As of 1938, the economies of all occupied Europe were roughly twice as large as the German economy; the Western European economies alone were nearly as large (86%). The above 28.6% shows Germany’s failure to exploit its empire at the same rate as the metropolitan economy. If exploitation had been in proportion to size, the Western occupied territories alone should have supplied around 40% of all that Germany needed to fight its war.
Berlin especially failed to exploit France, which contributed just RM955 per head, compared with the Dutch at RM1,667 and the Norwegians at RM2,379 (Boelcke 1985, Buchheim 1986: 117-147Klemann 2002). At the same rate as the Netherlands, the French would have contributed RM30 billion more, raising occupied Europe’s contribution to 36%.
Table 2 Contributions of occupied Europe to the German war economy, 1938 to the end of 1944
Source: Klemann and Kudryashov (2012: 99, 105).
The relative failure was not caused by sabotage. It was a consequence of the fact that France’s production of coal and raw materials fell, while the Nazi elite failed to see the advantage of supplying the occupied economies with resources that were also dearly needed in Germany itself. Thus the concept that Germans should always come first backfired, with adverse consequences all over Europe but especially in France (Klemann and Kudryashov 2012: 334-335, Nefors 2000: 168–169, Mensink 1946: 65–66). Deprived of coal and raw materials, the empire could not deliver.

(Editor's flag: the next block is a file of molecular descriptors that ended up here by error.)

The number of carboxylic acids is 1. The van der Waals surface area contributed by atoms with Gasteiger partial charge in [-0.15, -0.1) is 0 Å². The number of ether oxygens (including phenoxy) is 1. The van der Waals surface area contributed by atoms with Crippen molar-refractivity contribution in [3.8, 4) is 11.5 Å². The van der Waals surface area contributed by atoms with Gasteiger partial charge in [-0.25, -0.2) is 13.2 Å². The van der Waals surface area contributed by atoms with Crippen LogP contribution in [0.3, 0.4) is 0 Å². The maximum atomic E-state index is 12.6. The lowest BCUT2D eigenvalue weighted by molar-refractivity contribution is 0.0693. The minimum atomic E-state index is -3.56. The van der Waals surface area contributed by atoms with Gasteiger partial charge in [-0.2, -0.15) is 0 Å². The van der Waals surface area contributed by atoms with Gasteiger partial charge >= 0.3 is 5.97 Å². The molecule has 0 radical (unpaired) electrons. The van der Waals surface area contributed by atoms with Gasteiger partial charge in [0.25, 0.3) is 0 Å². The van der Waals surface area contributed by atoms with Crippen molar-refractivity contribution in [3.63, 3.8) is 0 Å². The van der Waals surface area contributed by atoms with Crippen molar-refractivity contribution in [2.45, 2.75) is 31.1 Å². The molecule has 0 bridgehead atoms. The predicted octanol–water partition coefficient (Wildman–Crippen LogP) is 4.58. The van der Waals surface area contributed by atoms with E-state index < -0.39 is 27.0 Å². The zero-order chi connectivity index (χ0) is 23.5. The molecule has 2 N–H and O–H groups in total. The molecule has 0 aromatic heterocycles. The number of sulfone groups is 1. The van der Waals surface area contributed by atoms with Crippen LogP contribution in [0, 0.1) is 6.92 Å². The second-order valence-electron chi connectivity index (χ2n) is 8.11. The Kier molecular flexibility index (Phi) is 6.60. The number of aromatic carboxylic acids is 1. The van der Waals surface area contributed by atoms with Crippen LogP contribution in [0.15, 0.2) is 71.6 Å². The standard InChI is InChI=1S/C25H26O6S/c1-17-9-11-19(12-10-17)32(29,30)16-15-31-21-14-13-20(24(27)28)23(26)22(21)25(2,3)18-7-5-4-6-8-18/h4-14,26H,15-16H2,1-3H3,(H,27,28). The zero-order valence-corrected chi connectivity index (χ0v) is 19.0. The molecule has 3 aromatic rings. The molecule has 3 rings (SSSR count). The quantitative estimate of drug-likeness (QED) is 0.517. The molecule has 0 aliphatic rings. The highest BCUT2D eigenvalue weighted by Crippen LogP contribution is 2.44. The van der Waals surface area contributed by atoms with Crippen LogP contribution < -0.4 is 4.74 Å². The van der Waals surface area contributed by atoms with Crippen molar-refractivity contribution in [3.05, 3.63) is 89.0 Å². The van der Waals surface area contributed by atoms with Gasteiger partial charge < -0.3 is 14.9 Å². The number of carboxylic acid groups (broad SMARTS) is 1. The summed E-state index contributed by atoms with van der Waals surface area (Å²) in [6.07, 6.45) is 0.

Disappointed with deliveries, the more fanatical Nazis, in turn, promoted the hunt for labour. From 1942, young men were also taken from Western Europe. Most went unwillingly and, for each one taken, two went into hiding (Klemann and Kudryashov 2012: 131). Thus, the damage caused by this policy to the local economies was much greater than the gain to Germany.
Europe did not literally pay Germany, as Tooze’s words might be taken to imply. Berlin wanted goods and factors of production such as labour—not money. Germany’s suppliers in the occupied countries were paid, but Germany took the money from the treasuries or central banks of these countries. Thus, it was the whole country that carried the burden of its occupation, rather than the supplying firm.
Occupied economies found the means by inflating the money supply. Stimulated by a total of RM76 billion (Table 2), the Western European economies boomed from the last months of 1940 to the autumn of 1941. Then, problems with the supply of coal and raw materials became manifest. Nonetheless, the policy of letting these countries produce kept their economies intact.
In 1941, Western Europe reached full employment for the first time since 1929 (Klemann 2002: 364–365, Radtke-Delacor 2000: 103, Maddison 2003: 48–54, Luyten 2008: 152-153). Profits and investment increased. In the Netherlands, industrial capacity in 1945 was substantially higher than in 1940 (Klemann and Kudryashov 2012: 316).